In 2017, Olly the Jack Russell terrier won widespread adulation when he and his owner Karen Parker participated in the annual canine extravaganza.
The performance saw the five-year-old dog collide face-first with the floor while attempting to jump over a hurdle, before speeding around the ring eratically, much to the amusement of the audience.
Olly has now returned for this year's competition, and remains as enthusiastic and energetic as ever.
As the Jack Russell was led into the ring by his owner on Friday 8 March, the commentator stated: "Oh dear, it's Olly."
The commentator then pondered whether Olly had improved since taking part in Crufts in 2017, where he demonstrated "how not to do agility".
It quickly became apparent that the dog was marching to the beat of his own drum yet again, as he sprinted to a side of the ring seconds after commencing his performance.
"Aw no, he's not learned anything. He's off again, here we go," the commentator remarked.
Olly did begin to show signs of improvement as the performance continued, successfully making his way through pipe tunnels, jumping over hurdles and speeding up a steep frame.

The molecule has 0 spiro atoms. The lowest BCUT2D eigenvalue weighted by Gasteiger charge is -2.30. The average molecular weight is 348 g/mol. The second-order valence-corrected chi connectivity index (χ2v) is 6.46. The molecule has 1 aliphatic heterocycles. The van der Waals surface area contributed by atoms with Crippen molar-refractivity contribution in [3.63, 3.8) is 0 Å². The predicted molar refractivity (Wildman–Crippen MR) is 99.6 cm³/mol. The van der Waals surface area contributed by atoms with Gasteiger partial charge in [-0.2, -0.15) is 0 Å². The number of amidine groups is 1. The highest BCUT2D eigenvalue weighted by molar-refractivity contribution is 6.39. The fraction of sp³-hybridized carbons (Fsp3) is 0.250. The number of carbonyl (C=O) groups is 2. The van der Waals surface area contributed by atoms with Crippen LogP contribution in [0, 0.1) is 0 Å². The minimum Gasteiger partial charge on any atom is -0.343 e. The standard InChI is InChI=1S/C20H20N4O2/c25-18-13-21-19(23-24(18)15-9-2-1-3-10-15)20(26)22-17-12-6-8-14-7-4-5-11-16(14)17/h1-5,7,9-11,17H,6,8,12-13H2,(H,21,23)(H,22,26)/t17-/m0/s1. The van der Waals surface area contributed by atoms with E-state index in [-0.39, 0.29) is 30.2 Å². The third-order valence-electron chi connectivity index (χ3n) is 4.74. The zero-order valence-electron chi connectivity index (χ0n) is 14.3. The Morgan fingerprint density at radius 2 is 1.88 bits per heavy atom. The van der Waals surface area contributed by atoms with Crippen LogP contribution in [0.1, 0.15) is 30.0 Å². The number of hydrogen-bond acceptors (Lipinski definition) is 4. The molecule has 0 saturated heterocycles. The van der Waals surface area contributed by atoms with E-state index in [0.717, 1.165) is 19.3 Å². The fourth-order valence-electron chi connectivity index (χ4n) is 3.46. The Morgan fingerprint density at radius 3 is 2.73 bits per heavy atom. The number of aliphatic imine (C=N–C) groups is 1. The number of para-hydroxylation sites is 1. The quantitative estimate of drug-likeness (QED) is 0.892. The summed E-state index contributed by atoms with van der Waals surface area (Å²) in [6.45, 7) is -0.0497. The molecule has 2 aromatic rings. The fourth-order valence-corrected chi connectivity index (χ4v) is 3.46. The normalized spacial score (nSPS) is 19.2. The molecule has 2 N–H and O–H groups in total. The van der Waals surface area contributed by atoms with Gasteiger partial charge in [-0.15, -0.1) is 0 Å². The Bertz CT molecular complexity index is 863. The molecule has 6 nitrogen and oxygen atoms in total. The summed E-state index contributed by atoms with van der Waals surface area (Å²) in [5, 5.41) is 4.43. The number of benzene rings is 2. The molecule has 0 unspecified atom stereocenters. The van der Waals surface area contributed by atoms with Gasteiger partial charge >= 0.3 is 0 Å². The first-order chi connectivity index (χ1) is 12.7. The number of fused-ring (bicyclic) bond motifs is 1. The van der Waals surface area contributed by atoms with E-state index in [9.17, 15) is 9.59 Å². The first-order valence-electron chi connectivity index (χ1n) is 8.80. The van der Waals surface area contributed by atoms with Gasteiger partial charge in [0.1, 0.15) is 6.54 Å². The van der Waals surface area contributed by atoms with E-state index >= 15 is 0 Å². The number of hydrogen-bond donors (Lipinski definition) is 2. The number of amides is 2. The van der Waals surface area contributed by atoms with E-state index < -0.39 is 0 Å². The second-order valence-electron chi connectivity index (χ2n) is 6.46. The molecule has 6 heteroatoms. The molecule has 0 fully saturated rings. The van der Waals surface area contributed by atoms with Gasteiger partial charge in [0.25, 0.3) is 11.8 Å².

"From a rescue dog to a little superstar," the Crufts compère stated as the Jack Russell's act came to an end.
Olly was abandoned as a six-week-old puppy outside the gates of the Blue Cross Hertfordshire rehoming centre.
The dog was originally named Loki, aptly named after the Norse god of mischief, before being re-named Olly when he found a home.
Ms Parker recalled her first meeting with Olly at the Blue Cross centre, revealing that he "humped my foot".
"I thought, 'This is my naughty dog'! I love him so much," she said.
Several Crufts viewers expressed their delight at Olly's return to the show.
"What a superstar!! You did it once again, you won everyone's hearts," another added.
While Crufts remains a popular canine event, the show has received some criticism in the past for arguably placing greater importance on the appearances of dogs than their welfare.
Lisa Hens, dog welfare expert and RSPCA, told The Independent that while the events at Crufts showcased the "heartwarming bond between dogs and their handlers", the organisation has "long-held concerns" over participating dogs that exhibit "visibly exaggerated features".
“The Kennel Club and some breed clubs have now, thankfully, committed to taking some steps to help improve the welfare of these dogs and we hope these will be acted upon and the necessary actions taken to ensure this is a priority for Crufts in the future," she said.
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